By Waltraud Q. Morales
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Extra resources for A Brief History of Bolivia, 2nd Edition
The La Paz yungas sharply descend from the northeastern slopes of the Andes. These are the extremely lush mountain jungles of the narrow valleys and canyons that form part of the traditional growing area for Bolivia’s coca leaf, which is the primary ingredient in the production of illegal cocaine. In the lower tropical valleys at 600 feet the ancient Aymara and Inca grew not only the sacred coca plant but also many semitropical and tropical fruits. Then, as now, crops such as coffee, tea, cacao, cassava (manioc), mangoes, citrus, and pineapples were transported more than 10,000 feet up the precipitous mountain roads to the highland population centers.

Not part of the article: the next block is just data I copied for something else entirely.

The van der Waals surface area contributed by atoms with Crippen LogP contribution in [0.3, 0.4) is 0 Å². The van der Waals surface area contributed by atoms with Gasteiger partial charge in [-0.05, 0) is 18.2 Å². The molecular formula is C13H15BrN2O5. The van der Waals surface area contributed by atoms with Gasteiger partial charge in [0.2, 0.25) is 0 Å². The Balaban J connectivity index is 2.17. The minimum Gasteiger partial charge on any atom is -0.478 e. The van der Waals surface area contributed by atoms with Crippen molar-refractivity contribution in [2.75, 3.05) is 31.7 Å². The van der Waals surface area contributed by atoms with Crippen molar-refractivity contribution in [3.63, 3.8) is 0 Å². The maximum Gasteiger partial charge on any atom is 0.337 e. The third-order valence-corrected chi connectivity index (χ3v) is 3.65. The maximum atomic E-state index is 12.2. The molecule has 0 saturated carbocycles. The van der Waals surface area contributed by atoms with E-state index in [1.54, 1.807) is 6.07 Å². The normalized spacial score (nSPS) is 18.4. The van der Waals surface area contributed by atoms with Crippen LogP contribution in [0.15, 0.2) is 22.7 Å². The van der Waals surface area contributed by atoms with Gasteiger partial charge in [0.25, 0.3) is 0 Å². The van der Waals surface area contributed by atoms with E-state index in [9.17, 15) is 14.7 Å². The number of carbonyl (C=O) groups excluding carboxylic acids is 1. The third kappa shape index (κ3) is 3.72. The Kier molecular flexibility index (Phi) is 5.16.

Historically, the majority of the population settled on the altiplano, only 80 miles wide and running 500 miles from north to south between two main branches of the Andean range. The sub-Andean region consists of the rich temperate valleys (valles) nestled in the foothills of the Andes and the semitropical valleys (yungas) of the northeastern escarpment of the Andes. The eastern lowlands (llanos, also referred to as the Oriente) of the country include subtropical forests and grasslands, as well as the dense tropical rain forests of the Amazon Basin.
C. It is indisputable from the archaeological evidence, however, that very early Indian peoples lived on the coast and up into the Andean highlands to elevations of 15,000 feet. Coastal villagers fished in the mouths of rivers, and as they gradually developed agricultural skills, they began to grow cotton, corn, and potatoes and to domesticate guinea pigs for meat. In the highlands, the early Indian peoples hunted Andean deer and herded llamas for meat and alpacas for wool. One of the first distinctively identifiable cultures is known as the Chavín, named after extensive ruins found on the eastern Andes of Peru.